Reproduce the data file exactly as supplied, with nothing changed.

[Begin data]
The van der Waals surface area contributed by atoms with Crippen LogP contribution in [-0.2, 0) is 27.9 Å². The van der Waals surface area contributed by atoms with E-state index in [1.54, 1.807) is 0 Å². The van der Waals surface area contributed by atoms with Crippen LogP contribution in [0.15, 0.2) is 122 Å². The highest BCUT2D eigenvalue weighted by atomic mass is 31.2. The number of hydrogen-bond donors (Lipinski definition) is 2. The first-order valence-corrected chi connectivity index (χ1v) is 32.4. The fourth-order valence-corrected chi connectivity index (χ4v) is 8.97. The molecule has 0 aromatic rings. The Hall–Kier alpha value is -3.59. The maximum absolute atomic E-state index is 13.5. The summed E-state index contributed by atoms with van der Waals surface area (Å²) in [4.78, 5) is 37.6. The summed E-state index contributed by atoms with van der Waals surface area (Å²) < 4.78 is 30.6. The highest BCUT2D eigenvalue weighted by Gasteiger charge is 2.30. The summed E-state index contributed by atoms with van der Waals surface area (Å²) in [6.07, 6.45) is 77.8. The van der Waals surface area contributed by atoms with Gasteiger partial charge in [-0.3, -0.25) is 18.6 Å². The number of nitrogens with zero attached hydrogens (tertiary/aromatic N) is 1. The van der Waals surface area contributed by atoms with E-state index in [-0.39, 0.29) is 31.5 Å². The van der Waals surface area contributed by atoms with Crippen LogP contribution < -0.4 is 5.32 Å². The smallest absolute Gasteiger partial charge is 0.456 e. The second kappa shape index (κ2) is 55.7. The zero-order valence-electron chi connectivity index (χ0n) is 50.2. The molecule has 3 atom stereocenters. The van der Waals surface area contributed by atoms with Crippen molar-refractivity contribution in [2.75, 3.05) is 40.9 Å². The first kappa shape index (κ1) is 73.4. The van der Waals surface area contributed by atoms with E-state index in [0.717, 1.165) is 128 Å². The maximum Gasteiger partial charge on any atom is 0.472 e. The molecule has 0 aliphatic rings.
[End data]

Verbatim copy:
The van der Waals surface area contributed by atoms with Crippen LogP contribution in [-0.2, 0) is 27.9 Å². The van der Waals surface area contributed by atoms with E-state index in [1.54, 1.807) is 0 Å². The van der Waals surface area contributed by atoms with Crippen LogP contribution in [0.15, 0.2) is 122 Å². The highest BCUT2D eigenvalue weighted by atomic mass is 31.2. The number of hydrogen-bond donors (Lipinski definition) is 2. The first-order valence-corrected chi connectivity index (χ1v) is 32.4. The fourth-order valence-corrected chi connectivity index (χ4v) is 8.97. The molecule has 0 aromatic rings. The Hall–Kier alpha value is -3.59. The maximum absolute atomic E-state index is 13.5. The summed E-state index contributed by atoms with van der Waals surface area (Å²) in [4.78, 5) is 37.6. The summed E-state index contributed by atoms with van der Waals surface area (Å²) < 4.78 is 30.6. The highest BCUT2D eigenvalue weighted by Gasteiger charge is 2.30. The summed E-state index contributed by atoms with van der Waals surface area (Å²) in [6.07, 6.45) is 77.8. The van der Waals surface area contributed by atoms with Gasteiger partial charge in [-0.3, -0.25) is 18.6 Å². The number of nitrogens with zero attached hydrogens (tertiary/aromatic N) is 1. The van der Waals surface area contributed by atoms with E-state index in [-0.39, 0.29) is 31.5 Å². The van der Waals surface area contributed by atoms with Crippen LogP contribution < -0.4 is 5.32 Å². The smallest absolute Gasteiger partial charge is 0.456 e. The second kappa shape index (κ2) is 55.7. The zero-order valence-electron chi connectivity index (χ0n) is 50.2. The molecule has 3 atom stereocenters. The van der Waals surface area contributed by atoms with Crippen molar-refractivity contribution in [2.75, 3.05) is 40.9 Å². The first kappa shape index (κ1) is 73.4. The van der Waals surface area contributed by atoms with E-state index in [0.717, 1.165) is 128 Å². The maximum Gasteiger partial charge on any atom is 0.472 e. The molecule has 0 aliphatic rings.